Under this circumstance a bandh can sometimes actually bring some relief for the capitalist class, by helping them to relinquish at least a part of their overstocking, and in two ways. Firstly, as the people have to live on during the strike period, when shops too are closed, they will require to buy and store food and all other necessaries for consumption whereby a part of the overstocking will be sold out before the strike begins; secondly, during the strike period production will remain suspended making no further addition to the stocks. Moreover, the daily wage workers, i.e. the lowest strata of the collective working class become hard hit owing to their loss of wages; they become more impoverished. Further, a bandh called by the leaders of some minority group, party or parties (as is often the case) boils down to an imposition on all, including those disinclined, hence is undemocratic. In addition, during the strike period people have to remain confined at homes due to absence of any transport, but the capitalist government bosses are at liberty to move about and deploy the armed forces as they deem necessary.
Therefore the working class has to raise their consciousness and organisation, beyond and above their ongoing conservative, defensive and reformist state, to revolutionary consciousness and organisation, breaking through the barriers of reformism. They ought ‘to win the battle of democracy’ (Communist Manifesto) through political class struggle. They ought to turn themselves from their present status as a class-in-itself into a revolutionary class-for-itself as an independent political party and peacefully and democratically seize political power state-wise and worldwide. They must self-organise and take decisive political action via universal suffrage, via ballots sending mandated and re-callable MPs as socialist delegates to the parliaments to make the one historical declaration: annulment of all property and territorial rights and all that is on and in the Earth will become the common heritage of the whole humanity.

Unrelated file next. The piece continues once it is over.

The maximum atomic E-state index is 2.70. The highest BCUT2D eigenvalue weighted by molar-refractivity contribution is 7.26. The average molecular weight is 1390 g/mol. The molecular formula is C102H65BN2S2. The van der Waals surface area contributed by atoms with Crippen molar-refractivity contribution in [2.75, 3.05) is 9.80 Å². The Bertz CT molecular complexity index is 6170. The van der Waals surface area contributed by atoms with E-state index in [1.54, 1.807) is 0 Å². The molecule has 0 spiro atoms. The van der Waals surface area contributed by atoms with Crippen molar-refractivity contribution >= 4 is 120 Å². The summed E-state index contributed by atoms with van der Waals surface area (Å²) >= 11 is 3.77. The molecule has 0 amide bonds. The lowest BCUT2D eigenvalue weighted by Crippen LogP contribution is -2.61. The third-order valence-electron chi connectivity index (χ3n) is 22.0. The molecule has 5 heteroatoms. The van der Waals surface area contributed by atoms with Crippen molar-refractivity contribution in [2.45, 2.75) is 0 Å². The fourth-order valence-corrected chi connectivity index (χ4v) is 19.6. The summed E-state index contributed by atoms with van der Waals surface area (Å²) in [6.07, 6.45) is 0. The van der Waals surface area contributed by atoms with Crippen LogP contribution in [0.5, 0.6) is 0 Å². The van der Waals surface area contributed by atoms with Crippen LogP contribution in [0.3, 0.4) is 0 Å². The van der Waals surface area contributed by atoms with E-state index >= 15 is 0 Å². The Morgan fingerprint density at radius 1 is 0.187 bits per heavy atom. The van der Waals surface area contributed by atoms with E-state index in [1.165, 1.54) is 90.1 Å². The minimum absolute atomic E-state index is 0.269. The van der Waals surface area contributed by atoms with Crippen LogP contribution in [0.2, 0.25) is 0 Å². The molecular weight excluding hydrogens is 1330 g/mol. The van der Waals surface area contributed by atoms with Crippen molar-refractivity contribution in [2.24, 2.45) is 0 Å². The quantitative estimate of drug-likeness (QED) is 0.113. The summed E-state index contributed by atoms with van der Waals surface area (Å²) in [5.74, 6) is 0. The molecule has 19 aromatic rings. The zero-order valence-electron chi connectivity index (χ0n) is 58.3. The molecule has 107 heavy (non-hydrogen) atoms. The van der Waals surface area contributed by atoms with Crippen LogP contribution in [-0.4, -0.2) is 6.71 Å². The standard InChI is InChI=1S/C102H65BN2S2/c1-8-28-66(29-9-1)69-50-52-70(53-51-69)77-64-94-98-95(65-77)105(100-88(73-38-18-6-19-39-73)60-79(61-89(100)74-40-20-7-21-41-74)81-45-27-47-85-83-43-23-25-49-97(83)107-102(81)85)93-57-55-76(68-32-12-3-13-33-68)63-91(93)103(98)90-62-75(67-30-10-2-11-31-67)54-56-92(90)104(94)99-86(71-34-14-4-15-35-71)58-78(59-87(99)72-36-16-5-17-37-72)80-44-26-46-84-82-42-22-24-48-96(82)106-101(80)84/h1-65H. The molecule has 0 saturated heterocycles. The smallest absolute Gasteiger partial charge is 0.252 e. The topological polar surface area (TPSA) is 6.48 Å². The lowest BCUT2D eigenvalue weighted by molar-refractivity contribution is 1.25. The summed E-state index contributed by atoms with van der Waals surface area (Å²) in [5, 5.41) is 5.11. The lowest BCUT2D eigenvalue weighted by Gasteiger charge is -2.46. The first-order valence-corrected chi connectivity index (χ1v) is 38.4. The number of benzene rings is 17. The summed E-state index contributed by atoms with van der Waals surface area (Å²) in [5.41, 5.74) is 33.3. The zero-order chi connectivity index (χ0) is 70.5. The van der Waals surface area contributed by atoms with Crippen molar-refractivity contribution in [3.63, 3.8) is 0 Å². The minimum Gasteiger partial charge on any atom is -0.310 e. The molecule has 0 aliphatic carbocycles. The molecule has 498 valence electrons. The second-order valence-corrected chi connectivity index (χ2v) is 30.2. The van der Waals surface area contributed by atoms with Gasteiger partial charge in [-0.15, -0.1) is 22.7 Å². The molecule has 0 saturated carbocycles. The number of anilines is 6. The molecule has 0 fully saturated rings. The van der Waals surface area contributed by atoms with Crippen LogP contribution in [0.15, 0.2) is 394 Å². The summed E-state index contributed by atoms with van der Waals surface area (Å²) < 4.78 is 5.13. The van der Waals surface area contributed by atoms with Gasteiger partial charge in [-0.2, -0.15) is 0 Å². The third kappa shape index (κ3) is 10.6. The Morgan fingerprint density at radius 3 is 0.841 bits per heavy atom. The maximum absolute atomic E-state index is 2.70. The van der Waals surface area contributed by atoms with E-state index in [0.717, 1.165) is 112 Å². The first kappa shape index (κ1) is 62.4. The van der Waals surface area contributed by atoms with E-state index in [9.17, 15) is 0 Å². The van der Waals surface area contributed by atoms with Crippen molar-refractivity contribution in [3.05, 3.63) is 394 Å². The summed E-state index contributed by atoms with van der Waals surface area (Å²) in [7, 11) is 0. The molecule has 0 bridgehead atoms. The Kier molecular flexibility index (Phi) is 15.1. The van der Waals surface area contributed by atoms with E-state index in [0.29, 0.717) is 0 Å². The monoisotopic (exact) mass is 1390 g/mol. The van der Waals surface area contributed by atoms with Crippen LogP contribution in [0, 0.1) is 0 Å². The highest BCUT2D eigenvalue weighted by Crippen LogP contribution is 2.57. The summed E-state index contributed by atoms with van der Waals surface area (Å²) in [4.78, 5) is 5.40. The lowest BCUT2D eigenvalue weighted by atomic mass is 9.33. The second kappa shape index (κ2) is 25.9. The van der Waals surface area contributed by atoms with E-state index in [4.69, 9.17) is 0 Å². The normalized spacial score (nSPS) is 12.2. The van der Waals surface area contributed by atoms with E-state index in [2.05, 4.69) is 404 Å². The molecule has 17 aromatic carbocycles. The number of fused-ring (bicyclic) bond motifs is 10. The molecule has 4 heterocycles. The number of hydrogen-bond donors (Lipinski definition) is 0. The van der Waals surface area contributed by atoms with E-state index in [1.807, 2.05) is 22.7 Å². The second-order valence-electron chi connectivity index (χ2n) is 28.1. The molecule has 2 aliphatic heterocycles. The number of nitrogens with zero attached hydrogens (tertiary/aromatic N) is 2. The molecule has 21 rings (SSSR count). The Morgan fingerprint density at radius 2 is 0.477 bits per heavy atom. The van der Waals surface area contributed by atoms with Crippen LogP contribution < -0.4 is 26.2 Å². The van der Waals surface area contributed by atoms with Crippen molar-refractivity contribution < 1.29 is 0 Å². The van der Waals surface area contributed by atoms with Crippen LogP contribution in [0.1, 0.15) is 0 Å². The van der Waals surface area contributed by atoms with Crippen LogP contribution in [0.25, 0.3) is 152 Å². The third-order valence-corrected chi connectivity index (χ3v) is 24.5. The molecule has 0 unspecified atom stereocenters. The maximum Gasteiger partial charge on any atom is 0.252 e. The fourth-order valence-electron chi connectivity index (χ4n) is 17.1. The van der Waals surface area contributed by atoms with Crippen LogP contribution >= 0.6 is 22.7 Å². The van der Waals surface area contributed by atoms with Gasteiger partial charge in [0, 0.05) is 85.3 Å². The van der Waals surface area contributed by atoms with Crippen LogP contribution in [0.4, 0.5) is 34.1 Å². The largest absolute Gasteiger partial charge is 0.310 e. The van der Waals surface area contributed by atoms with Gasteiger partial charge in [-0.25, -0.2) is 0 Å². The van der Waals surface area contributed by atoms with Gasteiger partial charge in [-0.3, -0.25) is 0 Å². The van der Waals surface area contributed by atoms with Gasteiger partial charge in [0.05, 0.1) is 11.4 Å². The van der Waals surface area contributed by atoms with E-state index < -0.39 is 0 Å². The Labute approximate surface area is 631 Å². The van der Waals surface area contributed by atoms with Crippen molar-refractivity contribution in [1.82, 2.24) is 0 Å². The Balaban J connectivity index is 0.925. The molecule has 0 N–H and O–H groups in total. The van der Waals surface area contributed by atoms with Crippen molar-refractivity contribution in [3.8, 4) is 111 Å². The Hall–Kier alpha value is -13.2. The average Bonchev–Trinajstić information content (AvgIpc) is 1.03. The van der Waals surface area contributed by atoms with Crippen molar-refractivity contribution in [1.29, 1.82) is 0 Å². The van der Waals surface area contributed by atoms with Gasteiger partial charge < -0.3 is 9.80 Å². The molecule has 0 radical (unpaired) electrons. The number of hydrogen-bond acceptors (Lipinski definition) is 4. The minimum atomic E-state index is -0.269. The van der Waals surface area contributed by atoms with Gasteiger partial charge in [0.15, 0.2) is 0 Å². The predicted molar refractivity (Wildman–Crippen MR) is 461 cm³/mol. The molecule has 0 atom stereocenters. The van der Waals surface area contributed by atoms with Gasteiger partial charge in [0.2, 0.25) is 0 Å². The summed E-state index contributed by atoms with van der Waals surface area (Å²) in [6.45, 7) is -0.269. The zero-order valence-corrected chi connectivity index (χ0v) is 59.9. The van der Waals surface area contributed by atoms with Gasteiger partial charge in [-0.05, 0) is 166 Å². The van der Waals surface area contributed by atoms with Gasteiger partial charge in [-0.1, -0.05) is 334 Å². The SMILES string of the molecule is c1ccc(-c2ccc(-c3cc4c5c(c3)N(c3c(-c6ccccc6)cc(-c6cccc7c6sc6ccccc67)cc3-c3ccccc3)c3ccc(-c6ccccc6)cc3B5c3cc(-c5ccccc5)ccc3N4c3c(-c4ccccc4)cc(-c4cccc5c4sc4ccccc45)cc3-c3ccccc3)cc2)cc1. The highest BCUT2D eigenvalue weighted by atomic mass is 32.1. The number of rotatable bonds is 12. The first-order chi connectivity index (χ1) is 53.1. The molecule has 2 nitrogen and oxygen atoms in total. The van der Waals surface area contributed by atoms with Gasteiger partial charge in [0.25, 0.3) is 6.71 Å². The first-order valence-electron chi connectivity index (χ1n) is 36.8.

The basis of the society that Marx envisaged as going to replace capitalism will be: ‘an association of free men, working with the means of production held in common’ (chapter 1 of Capital); ‘a co-operative society based on the common ownership of the means of production’ (Critique of the Gotha Programme); ‘abolition of private property’, ‘the Communistic abolition of buying and selling’, ‘the conversion of the functions of the State into a mere superintendence of production’ (Communist Manifesto); and ‘abolition of the wages system’ (Value, Price and Profit). In short, a classless, stateless, moneyless, wageless, leaderless society based on the common ownership of the means of production and articles for distribution.